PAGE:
We Are Skilled Pelvic Health Physiotherapists in South Calgary.
This may come as a surprise, but men have pelvic floors too. They also have a bladder, rectum, and a digestive system that can go wrong from time to time.
Men also have a prostate gland, which can be subject to inflammation, enlargement, and even cancer. Due to the fact that the prostate surrounds the urethra, bladder problems like retention or leakage can result from prostate problems.
Unfortunately, these same problems can arise from surgeries designed to remove or fix the prostate, such as the transurethral resection of the prostate (TURP) or prostatectomy.
Physiotherapy Benefits Men’s Pelvic Health
There is help: pelvic health physiotherapy is very beneficial for men who are suffering from bladder or sexual dysfunction (such as erectile dysfunction) as a result of the prostate impacting the surrounding tissues.
Men’s pelvic health problems do not end with the prostate. Other problems include:
- Stress Urinary Incontinence
- Overactive Bladder
- Postvoid Dribbling
- Chronic urinary tract infections (UTI’s)
- Erectile Dysfunction
- Ejaculatory Dysfunction
- Peyronie’s disease
- Persistent low back pain
- Pelvic girdle pain
- Coccydynia (tailbone pain)
Don’t Let Bladder or Sexual Problems Impair Your Life
Pelvic health physiotherapy can alleviate discomfort and improve your quality of life.
How Does Pelvic Health Physiotherapy Help?
We use our detective physiotherapy skills to find out what is driving the problem. It could be a problem of how the body is aligned, what muscles are overworking or underworking, and even how well the diaphragm is moving: i.e. breathing!
Prostate & Pelvic Floor Health
If the prostate has been diagnosed by a doctor as the cause of the problems, then we will work the tissues around the prostate (or where the prostate use to be if it was surgically removed) to improve the mobility of the urethra. We also teach men how to use their pelvic floor. Improving the strength and function of these muscles are very important to control bladder leaks, overactive bladder, and erectile dysfunction. Sometimes it’s retaining the pelvic floor muscles to effectively go through a relaxation phase to signal to the bladder muscle, called the detrusor muscle, that it should stop squeezing as is the case of overactive bladder (OAB).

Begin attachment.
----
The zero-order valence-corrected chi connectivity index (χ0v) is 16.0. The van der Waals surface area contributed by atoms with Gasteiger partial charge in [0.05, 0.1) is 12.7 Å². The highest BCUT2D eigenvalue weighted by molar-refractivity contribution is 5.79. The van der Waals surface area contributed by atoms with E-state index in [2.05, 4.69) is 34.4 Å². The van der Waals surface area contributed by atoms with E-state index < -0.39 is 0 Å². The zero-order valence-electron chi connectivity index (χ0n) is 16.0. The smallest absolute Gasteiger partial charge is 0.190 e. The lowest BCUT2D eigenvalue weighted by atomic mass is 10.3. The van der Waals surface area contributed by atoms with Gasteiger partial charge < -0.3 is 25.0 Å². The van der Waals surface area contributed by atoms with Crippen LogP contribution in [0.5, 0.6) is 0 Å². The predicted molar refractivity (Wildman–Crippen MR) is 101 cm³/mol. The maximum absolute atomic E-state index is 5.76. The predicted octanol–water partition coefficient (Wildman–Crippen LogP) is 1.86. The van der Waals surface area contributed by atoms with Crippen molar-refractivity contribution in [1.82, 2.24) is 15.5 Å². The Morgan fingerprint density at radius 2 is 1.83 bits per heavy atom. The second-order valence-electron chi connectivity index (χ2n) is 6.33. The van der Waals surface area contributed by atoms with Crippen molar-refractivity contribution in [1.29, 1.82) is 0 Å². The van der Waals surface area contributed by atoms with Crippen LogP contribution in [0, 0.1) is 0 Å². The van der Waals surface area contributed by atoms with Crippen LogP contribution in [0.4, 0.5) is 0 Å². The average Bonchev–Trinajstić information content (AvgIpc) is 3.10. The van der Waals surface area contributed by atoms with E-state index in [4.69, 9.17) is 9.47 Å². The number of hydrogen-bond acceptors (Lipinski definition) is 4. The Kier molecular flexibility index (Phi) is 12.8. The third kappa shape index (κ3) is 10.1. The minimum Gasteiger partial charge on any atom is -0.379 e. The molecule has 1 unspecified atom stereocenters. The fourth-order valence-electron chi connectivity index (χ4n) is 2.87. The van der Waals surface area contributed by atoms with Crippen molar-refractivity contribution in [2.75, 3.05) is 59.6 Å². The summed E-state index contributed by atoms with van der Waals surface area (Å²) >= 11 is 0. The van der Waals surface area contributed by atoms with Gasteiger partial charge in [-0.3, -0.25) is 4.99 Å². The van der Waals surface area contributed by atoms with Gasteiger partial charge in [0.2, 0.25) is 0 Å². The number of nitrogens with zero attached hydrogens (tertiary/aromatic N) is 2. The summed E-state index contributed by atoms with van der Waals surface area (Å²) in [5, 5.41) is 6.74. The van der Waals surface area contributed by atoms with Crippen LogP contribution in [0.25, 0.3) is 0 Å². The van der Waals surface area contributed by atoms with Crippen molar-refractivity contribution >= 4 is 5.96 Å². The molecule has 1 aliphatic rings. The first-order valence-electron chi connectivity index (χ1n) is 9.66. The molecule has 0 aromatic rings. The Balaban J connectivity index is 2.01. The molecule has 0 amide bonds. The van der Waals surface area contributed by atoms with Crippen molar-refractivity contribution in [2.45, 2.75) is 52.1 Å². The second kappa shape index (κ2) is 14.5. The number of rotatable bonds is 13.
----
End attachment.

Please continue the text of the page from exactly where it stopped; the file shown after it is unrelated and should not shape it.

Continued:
Lower Back & Tailbone Pain
For problems such as low back pain and tailbone pain, hands on techniques to move the joints around the spine and tailbone is often used. We will also use acupuncture and IMS to release tight, over active muscles in these areas.
Pelvic health physiotherapists are trained to evaluate and treat men’s health problems and are an essential part of the health care team to improve urinary, bowel, pelvic and back pain, as well as sexual dysfunctions.
Nearly 20 talented and experienced physiotherapists work with us at Lakeview Physiotherapy & Acupuncture. Physios that specialize in mens pelvic health include:
Our Health & Lifestyle Blog
What is IMS and is it right for me?February 22, 2019
Written By: By: Renée Hill, Physiotherapist, Gunn IMS Certified Practitioner An overview of IMS and the conditions it can be used to treat. Have you ever had a friend, colleague or family member say that they have benefited from IMS treatment at their physiotherapy appointment? Has someone ever recommended that you try IMS but you don’t really know what would be ...read more
The Pessary: Giving Support Where Women Need itNovember 23, 2018
Written By: Gayle Hulme, BscPT, Pelvic Health Physiotherapist A discussion on Pessary supports for management of pelvic organ prolapse and incontinence. Women’s pelvic health physiotherapists have many strategies, exercises, and innovations to help patients solve their pelvic health problems. One such option we now have as physiotherapists in Canada is to fit patients with an internal support device called a ...read more
Redefining Core StabilityOctober 13, 2018
By Jennifer Frey, PT ore stability is a hot topic amongst rehab and fitness professionals. What does core stability really mean? Do sit ups, crunches, and planks count as core stability? Is it possible to have strong abdominals and still have a weak core? What type of core stability is best for people recovering from an injury and transitioning back ...read more